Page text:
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Elon Musk's OpenAI has an algorithm that can generate weirdly believable fake news stories

By Koh Wanzi - on 15 Feb 2019, 11:33am

Elon Musk's OpenAI has an algorithm that can generate weirdly believable fake news stories

Artificial intelligence is getting pretty good at generating entire articles and stories, which raises troubling implications about its potential to mass produce fake news. A program developed by a team at OpenAI, the non-profit research institute founded by Elon Musk and Sam Altman, can make up stories based on a handful of words that actually sound pretty believable. 

Here's a snippet of what it's capable of:

Russia has declared war on the United States after Donald Trump accidentally fired a missile in the air.

Russia said it had “identified the missile’s trajectory and will take necessary measures to ensure the security of the Russian population and the country’s strategic nuclear forces.” The White House said it was “extremely concerned by the Russian violation” of a treaty banning intermediate-range ballistic missiles.

The US and Russia have had an uneasy relationship since 2014, when Moscow annexed Ukraine’s Crimea region and backed separatists in eastern Ukraine.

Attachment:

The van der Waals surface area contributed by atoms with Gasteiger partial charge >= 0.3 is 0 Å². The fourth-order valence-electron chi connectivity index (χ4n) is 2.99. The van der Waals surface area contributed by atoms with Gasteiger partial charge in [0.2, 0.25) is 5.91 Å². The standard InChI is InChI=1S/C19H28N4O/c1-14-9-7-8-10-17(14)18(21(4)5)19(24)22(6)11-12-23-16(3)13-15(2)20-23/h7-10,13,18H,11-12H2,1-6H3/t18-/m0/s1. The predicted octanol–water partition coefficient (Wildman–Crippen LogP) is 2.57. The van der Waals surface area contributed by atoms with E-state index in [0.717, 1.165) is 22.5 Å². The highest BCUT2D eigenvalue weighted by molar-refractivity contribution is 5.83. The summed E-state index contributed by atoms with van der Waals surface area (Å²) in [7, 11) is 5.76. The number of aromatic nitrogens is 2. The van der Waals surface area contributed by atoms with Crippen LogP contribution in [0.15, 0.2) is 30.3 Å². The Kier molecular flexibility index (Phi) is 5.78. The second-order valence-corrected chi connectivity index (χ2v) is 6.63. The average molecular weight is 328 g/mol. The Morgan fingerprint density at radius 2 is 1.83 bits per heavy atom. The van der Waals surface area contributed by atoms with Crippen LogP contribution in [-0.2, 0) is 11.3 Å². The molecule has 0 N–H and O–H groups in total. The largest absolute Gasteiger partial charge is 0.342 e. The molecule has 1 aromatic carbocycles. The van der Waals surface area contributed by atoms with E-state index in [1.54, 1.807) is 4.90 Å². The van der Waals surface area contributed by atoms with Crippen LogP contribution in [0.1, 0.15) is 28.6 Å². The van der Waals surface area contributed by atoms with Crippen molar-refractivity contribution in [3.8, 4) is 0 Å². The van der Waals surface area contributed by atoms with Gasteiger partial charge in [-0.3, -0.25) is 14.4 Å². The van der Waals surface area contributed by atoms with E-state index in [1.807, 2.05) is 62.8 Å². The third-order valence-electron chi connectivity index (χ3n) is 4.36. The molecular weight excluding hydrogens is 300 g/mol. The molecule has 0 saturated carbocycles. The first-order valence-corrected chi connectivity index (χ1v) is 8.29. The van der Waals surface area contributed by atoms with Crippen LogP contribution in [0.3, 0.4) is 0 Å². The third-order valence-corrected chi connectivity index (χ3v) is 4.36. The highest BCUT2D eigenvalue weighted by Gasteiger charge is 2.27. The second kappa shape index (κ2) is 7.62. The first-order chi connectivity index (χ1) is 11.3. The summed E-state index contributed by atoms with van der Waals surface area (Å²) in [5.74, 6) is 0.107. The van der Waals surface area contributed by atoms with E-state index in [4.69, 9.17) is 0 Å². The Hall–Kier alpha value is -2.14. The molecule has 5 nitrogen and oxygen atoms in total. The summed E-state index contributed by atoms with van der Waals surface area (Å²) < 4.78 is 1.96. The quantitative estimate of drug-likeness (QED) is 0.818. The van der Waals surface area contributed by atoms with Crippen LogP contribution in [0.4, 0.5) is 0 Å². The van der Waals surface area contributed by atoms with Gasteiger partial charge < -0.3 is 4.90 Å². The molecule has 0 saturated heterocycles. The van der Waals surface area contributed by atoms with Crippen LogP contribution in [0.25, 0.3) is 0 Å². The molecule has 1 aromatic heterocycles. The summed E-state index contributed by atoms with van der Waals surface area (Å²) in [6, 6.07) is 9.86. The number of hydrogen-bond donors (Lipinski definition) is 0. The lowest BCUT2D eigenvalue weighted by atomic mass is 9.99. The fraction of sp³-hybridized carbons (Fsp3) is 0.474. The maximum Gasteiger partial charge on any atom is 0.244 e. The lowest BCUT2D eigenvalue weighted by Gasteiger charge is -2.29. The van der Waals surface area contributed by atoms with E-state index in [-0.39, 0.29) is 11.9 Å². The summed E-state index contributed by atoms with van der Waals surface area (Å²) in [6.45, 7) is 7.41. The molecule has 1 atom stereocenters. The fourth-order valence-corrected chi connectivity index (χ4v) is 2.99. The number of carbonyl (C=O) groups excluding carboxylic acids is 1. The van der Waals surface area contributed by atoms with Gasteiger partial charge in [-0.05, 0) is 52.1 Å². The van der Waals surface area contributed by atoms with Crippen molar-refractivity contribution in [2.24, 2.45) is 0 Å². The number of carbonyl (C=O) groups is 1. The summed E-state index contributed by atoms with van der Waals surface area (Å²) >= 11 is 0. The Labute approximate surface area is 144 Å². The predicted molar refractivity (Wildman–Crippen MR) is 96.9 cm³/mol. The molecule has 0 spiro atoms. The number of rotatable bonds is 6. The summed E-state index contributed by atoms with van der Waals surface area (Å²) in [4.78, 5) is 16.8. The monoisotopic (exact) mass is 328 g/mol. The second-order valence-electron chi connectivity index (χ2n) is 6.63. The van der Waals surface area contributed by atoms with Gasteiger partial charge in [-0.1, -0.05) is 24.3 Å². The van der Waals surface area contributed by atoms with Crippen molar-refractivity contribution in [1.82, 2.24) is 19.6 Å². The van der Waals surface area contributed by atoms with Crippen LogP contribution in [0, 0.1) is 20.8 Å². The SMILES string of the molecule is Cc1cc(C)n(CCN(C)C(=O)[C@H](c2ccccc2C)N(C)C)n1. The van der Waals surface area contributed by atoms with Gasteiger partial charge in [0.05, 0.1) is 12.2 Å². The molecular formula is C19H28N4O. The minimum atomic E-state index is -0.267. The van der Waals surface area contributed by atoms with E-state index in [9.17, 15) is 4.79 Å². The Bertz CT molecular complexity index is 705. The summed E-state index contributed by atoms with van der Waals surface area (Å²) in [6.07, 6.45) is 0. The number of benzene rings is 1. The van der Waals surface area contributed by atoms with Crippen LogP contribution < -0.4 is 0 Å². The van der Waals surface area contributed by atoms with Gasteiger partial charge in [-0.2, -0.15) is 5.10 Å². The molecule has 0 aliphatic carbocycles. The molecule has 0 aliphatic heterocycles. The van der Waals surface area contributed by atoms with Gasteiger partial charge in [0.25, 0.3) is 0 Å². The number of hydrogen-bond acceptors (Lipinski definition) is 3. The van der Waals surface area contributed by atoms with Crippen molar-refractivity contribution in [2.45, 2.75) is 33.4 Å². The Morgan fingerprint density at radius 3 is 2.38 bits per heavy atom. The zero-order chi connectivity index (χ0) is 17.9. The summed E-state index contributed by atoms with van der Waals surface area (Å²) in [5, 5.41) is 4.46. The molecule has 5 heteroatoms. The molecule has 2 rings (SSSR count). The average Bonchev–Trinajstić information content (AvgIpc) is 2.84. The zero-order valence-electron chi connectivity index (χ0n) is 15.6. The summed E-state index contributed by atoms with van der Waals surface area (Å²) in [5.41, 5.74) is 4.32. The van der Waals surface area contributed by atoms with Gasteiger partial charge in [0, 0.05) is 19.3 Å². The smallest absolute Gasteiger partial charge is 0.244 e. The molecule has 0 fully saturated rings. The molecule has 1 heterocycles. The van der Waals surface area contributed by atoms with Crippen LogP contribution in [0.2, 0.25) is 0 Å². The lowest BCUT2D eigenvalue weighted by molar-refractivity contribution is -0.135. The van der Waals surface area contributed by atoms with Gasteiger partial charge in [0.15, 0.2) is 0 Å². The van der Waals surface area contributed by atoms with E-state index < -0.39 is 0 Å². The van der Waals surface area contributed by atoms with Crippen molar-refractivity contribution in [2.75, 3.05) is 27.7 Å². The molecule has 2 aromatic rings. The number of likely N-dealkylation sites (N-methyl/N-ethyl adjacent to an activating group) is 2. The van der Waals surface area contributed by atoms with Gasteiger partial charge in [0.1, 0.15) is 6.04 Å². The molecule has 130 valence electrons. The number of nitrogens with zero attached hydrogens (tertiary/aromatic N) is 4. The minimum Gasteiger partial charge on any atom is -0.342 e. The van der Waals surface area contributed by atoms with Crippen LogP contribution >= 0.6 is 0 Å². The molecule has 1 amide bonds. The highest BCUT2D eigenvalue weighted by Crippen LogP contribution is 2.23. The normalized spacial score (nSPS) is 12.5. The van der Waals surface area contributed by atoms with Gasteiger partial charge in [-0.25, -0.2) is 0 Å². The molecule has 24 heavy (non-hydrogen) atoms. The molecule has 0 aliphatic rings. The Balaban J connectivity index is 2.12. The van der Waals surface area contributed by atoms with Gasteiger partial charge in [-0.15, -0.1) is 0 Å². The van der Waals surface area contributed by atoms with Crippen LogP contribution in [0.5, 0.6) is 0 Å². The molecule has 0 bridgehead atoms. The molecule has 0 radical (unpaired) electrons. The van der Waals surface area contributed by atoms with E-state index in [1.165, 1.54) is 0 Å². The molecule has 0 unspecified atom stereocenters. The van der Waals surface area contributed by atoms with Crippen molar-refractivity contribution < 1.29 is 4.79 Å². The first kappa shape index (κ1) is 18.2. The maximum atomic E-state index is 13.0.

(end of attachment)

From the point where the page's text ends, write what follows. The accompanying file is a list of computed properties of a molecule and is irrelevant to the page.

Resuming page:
The AI came up with the entire story on its own, after simply being provided with the words "Russia has declared war on the United States after Donald Trump accidentally..." 

The researchers wanted to develop a general purpose language algorithm, trained on a huge amount of text from the web. This encompassed 45 million pages from the web, chosen via Reddit.

They originally intended for the program to be able to do things like translate text and answer questions, but it soon became clear that there was also great potential for abuse and exploitation. It was simply too competent at generating stories, which could then be misused. 

The program is an example of how AI could be used to automatically create fake news, social media posts, or other content that could be disseminated widely. This is especially concerning as fake news is already a problem, which would be even harder to deal with if it were automated. It could be used to sway public opinion, possibly affecting crucial elections and influencing other events. 

"It's very clear that if this technology matures – and I'd give it one or two years – it could be used for disinformation and propaganda," said Jack Clark, policy director at OpenAI. One of the organization's goals is also to highlight the risks of AI and get ahead of them, so it's no surprise that OpenAI is currently trying to find a way to mitigate the risk of abuse. 

The algorithm is far from perfect though, and the example above is one of the better ones. It still frequently produces text that sounds like gibberish on closer inspection or is clearly lifted from online news sources, so discerning readers won't be fooled. 

That said, OpenAI still thinks the program is too dangerous for public use, and will only make a simplified version of the program publicly available. 

Source: MIT Technology review

 

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